NCK-associated protein 1 NCKAP1 Interacts with Nck Lamellipodium biogenesis, apoptosis Confirmed 
    Transient receptor potential cation channel, subfamily C, member 6 TRPC6 Calcium channel activity Calcium ion transport, calcium signaling Confirmed 
    Interleukin 1 receptor antagonist IL1RN Inhibits the activities of interleukin 1 Regulates immune and inflammatory responses N/A 
Cell death/stress related 
    Hypoxia-inducible factor 1, alpha subunit HIF1A Transcription factor Cellular and systemic homeostatic responses to hypoxia Confirmed 
    DED containing DEDD Contains DED, regulation of apoptosis Cell death N/A 
    Transmembrane BAX inhibitor motif containing 1 TMBIM1 Contains BAX inhibitor motif Cell death N/A 
Others 
    Ubiquitin-conjugated enzyme, UBE2D3 UBE2D3 Ubiquitin-protein ligase activity Ubiquitin-mediated proteolysis Confirmed 
    Nidogen 2/osteonidogen NID2 A basement membrane protein Adhesion, migration, differentiation, gene expression, and apoptosis N/A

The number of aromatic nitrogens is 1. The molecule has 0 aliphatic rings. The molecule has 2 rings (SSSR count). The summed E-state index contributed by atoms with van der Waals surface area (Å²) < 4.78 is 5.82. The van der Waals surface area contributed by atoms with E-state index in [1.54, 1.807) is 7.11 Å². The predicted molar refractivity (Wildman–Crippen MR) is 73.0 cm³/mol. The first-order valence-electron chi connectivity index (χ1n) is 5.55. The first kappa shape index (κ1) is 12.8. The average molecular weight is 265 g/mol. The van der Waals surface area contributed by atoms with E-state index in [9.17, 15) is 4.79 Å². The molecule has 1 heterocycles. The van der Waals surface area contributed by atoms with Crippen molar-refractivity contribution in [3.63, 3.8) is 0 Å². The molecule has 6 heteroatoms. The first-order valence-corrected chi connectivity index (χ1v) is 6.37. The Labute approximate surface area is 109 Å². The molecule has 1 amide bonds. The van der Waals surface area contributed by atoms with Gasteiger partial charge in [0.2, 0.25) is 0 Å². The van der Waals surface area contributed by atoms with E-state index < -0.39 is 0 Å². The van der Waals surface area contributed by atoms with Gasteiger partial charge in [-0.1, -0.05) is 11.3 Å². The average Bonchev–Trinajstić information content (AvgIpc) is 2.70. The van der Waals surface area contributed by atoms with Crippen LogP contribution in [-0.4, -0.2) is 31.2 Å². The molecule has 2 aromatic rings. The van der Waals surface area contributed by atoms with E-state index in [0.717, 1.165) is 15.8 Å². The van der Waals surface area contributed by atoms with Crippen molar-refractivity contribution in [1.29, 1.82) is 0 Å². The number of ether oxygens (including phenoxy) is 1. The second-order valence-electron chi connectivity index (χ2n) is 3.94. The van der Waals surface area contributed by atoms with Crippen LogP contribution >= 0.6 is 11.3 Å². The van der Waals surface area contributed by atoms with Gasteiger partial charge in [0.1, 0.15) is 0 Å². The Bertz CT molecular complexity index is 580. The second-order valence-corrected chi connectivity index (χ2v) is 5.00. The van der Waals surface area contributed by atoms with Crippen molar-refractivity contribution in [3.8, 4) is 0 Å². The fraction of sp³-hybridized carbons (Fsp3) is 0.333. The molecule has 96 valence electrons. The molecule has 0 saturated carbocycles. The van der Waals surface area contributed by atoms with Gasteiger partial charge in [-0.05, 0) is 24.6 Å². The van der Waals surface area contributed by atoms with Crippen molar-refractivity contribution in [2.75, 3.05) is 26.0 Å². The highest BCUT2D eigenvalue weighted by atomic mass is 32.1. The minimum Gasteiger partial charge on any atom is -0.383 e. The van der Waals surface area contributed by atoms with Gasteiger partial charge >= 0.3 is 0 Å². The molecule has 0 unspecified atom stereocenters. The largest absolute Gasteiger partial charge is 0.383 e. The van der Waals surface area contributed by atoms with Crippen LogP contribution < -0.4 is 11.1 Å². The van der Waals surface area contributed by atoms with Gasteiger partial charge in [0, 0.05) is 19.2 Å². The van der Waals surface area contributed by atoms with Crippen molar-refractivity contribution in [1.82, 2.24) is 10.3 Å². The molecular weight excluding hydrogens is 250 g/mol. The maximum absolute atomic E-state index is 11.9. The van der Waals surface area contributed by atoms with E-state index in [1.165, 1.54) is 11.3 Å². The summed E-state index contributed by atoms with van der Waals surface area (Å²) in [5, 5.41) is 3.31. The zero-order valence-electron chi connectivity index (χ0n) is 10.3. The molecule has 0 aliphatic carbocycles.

Mutated in colorectal cancers MCC Interacts with NFKBIB Putative colorectal tumor suppressor gene Confirmed 
    Complement component 1, q subcomponent-binding protein C1QBP Inhibit C1 activation Play a role in serum complement system  N/A 
    Ancient ubiquitous protein 1 AUP1 Unknown Play a crucial role in the integrin alpha(IIb)beta(3) inside-out signaling N/A 
    Stromal interaction molecule 1 STIM1 Unknown Located in an important tumor-suppressor gene region, calcium signaling N/A 
    Spastic ataxia of Charlevoix-Saguenay, sacsin SACS Unknown Mutated in ARSACS N/A 
    Similar to interferon-induced transmembrane protein 3, LOC144383 N/A Unknown Unknown N/A 
Gene nameSymbolActivitiesProcesses involved, knownPositive hitsConfirmation
Gene expression regulation 
    Splicing factor proline/glutamine-rich SFPQ Associated with polypyrimidine tract-binding protein Transcription and pre-mRNA processing N/A